When Warner Brothers hired Tim Burton to direct the first Batman feature film in 1986, he had only directed a single motion picture for theatrical release, 1985’s Pee-Wee’s Big Adventure, a whimsical low-budget vehicle for an off-beat stand-up comic. It was the work of a director who already had a singular visual style. Burton was capable of producing images that imprinted themselves upon the subconscious of the audience (as young Superadaptoid’s vivid memories of “Large Marge” can attest), so certainly he was well suited to work on a character who, in one of his earliest appearances, described himself as “a creature of the night, black, terrible….”
The next installment of “Universe Lost,” continuing a comparative look at Marvel and DC’s attempts to reach the big screen, will be up on Monday once it’s been edited and fact-checked. I expect “Universe Lost” to run a half-dozen or so entries (see Part 1 and Part 2), but I’ll also be interspersing some slightly off-topic posts along the way. This post is one of those, and I also hope it might inspire feedback from you, the reader.
While I’m examining the background and broader context of comic-to-film adaptations, Same Page Team is looking at the same movies one-by-one. Recommended.
By: Daniel Reynolds
It was inevitable for comics and movies to come together. That’s obvious now in 2015 with comic book-based film plans stretching on into the next decade. Studios want to invest in projects that guarantee a solid rate of return, and comic books are happy to provide both an endless stream of content and an audience. But, it was not always this way. There was a time when pursuing comic book brands as a means to financial success was a risky career move in film. (It’s risky today too–as the Fantastic Four can attest.) It was long believed that many of these stories just didn’t, or couldn’t, translate into film.
With the release of 1978’s Superman, and then…
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Since 2008, the Marvel Cinematic Universe has succeeded in transforming little-known comic book characters into billion-dollar franchise tentpoles, Iron Man being the single clearest example of this. This success has prompted Marvel’s chief publishing rival, DC Comics, to capitalize on its corporate relationship with Warner Brothers to produce a film using two of DC’s much better-known properties, Batman v Superman: Dawn of Justice, which they hope will anchor a shared universe of super-heroes drawn from DC Comics titles.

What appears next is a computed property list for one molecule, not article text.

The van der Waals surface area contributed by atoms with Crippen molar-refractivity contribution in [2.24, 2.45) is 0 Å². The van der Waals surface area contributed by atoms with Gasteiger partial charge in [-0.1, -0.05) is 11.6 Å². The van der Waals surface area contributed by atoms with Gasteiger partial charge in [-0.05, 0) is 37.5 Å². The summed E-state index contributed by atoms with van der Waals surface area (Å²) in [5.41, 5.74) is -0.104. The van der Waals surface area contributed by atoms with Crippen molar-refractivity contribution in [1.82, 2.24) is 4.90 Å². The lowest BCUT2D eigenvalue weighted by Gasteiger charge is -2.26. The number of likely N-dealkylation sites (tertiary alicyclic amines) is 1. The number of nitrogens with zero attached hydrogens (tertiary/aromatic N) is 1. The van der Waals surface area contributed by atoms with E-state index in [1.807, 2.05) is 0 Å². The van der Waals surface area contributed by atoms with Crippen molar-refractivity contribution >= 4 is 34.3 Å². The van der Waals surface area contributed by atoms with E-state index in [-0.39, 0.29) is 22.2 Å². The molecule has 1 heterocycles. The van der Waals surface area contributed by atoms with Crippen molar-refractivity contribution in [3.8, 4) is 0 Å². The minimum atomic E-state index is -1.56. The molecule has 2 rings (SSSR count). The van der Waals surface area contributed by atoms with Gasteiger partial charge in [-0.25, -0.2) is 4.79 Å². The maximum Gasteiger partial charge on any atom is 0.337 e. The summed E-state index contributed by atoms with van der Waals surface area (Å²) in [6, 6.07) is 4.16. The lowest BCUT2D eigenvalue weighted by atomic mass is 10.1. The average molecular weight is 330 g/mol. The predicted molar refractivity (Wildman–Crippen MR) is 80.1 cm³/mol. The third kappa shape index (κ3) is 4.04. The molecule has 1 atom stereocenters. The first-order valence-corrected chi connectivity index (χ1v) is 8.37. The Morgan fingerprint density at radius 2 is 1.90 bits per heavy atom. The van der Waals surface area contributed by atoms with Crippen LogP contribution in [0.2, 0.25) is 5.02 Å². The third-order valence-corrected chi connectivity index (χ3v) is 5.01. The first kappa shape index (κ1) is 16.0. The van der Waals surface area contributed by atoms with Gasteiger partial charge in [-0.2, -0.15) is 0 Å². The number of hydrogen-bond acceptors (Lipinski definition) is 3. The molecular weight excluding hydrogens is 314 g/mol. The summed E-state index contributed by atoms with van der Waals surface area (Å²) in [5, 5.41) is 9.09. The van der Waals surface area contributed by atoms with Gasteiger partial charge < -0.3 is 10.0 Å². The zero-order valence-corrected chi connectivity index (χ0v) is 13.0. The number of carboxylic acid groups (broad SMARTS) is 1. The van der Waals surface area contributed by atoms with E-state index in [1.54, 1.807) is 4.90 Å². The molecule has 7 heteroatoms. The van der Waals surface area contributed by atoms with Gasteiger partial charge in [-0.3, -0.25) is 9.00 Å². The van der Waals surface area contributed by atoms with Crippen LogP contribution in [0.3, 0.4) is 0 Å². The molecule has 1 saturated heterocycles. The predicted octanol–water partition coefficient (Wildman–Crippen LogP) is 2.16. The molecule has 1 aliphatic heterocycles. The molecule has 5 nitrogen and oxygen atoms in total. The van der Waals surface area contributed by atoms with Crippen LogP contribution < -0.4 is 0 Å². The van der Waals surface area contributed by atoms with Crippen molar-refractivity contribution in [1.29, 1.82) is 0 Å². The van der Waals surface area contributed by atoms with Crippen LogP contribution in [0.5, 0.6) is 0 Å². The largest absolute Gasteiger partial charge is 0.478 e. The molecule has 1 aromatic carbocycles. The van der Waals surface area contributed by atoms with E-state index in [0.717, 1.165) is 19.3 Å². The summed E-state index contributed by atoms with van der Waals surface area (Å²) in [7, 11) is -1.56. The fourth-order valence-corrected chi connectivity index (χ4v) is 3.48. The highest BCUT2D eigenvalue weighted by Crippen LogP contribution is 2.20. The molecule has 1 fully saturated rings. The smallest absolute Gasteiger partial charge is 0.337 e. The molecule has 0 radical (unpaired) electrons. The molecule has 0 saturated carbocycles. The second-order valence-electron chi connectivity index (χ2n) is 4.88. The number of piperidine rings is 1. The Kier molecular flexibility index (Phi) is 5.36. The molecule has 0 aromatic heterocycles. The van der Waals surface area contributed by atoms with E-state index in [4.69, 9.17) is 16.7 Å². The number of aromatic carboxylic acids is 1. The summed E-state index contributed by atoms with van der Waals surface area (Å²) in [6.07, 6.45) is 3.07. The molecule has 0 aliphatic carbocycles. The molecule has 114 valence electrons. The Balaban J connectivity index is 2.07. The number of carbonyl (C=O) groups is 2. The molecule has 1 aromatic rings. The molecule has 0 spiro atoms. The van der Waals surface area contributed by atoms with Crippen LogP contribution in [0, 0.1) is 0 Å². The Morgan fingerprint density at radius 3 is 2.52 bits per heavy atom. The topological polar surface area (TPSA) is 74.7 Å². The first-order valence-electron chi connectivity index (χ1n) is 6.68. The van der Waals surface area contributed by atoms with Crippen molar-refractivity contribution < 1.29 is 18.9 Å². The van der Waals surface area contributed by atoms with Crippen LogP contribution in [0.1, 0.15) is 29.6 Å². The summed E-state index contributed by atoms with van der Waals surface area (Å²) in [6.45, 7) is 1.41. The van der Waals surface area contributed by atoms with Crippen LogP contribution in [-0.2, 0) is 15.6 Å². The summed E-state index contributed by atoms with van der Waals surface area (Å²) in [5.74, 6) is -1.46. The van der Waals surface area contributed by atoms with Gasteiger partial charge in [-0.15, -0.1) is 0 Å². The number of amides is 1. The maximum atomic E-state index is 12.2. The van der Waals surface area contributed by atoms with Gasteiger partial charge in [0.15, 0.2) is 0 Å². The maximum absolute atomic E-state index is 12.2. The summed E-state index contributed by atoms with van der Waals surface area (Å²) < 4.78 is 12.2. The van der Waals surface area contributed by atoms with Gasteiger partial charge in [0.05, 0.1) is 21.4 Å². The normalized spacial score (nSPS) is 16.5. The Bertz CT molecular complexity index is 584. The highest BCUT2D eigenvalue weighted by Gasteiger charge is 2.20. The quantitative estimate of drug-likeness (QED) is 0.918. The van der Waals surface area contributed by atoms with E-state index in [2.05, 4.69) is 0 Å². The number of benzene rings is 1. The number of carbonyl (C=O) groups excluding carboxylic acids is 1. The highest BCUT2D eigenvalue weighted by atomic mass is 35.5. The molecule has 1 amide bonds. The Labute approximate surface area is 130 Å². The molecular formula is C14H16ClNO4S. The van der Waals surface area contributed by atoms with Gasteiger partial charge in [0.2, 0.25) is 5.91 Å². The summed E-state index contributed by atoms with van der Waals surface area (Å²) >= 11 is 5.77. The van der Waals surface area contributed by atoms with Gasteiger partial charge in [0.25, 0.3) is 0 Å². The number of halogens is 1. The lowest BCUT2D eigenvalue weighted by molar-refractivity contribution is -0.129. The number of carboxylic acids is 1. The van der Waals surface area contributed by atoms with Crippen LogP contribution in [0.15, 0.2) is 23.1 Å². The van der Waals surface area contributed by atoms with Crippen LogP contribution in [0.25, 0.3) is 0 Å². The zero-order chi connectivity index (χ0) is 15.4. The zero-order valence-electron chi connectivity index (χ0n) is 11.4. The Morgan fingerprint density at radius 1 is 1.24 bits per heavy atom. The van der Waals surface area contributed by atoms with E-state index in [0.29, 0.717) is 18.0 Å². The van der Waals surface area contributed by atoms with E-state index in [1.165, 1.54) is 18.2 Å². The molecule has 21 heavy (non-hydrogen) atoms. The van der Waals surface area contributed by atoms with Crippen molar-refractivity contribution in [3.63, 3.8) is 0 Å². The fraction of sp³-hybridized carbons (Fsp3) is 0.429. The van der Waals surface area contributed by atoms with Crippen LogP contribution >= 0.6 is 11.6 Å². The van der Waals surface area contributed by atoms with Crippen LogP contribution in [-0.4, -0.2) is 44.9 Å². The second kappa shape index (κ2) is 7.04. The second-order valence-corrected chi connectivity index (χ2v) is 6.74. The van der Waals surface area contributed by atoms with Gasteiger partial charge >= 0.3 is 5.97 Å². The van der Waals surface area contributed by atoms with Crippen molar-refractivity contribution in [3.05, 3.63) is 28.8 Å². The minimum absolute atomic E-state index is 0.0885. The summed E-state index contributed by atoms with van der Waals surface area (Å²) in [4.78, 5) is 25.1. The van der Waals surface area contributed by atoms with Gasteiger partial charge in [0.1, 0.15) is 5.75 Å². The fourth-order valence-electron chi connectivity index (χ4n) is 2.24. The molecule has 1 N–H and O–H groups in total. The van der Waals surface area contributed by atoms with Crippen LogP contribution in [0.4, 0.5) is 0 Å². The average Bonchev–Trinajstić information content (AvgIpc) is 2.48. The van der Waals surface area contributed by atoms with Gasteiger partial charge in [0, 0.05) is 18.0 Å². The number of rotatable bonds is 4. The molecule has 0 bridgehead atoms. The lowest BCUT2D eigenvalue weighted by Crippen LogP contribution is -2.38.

Even the Star Wars franchise, now owned (like Marvel) by Disney, has been reformulated along Marvel lines: a central “spine” of Star Wars movies will run concurrently with “anthology” films spotlighting the secondary characters of the franchise. The Marvel Cinematic Universe is changing how films are conceived and marketed across the board.
In the upcoming 2016 Warner Brothers release Batman v Superman: Dawn of Justice, Ben Affleck will become the latest actor to play the role of Batman on the big screen. This comes not quite four years after The Dark Knight Rises, in which Christian Bale wrapped up his three-film portrayal of Gotham City’s resident vigilante.
What distinguishes Batman v Superman from prior Batman films is that it is both a reboot of the Batman film franchise, as well as a sequel to 2013’s Man of Steel, which was itself a reboot of the Superman franchise. Thus Batman v Superman: Dawn of Justice will be the first time that Batman and Superman, without a doubt two of the most venerable and recognizable characters in popular fiction, have met on the big screen.
“You know why I like plants? Because they’re so mutable. Adaptation is a profound process. Means you figure out how to thrive in the world.”
— John Laroche (as played by Chris Cooper), Adaptation
In the movie Adaptation, Nicolas Cage’s screenwriter character has to figure out how to adapt a nonfiction book about flowers into a Hollywood movie. He has to somehow transform the story of a horticulturist’s passion for rare plants into something that a movie studio will want to spend millions of dollars on, in hopes that they can then make those millions back – and then some – because people will want to watch that story while eating popcorn in the dark.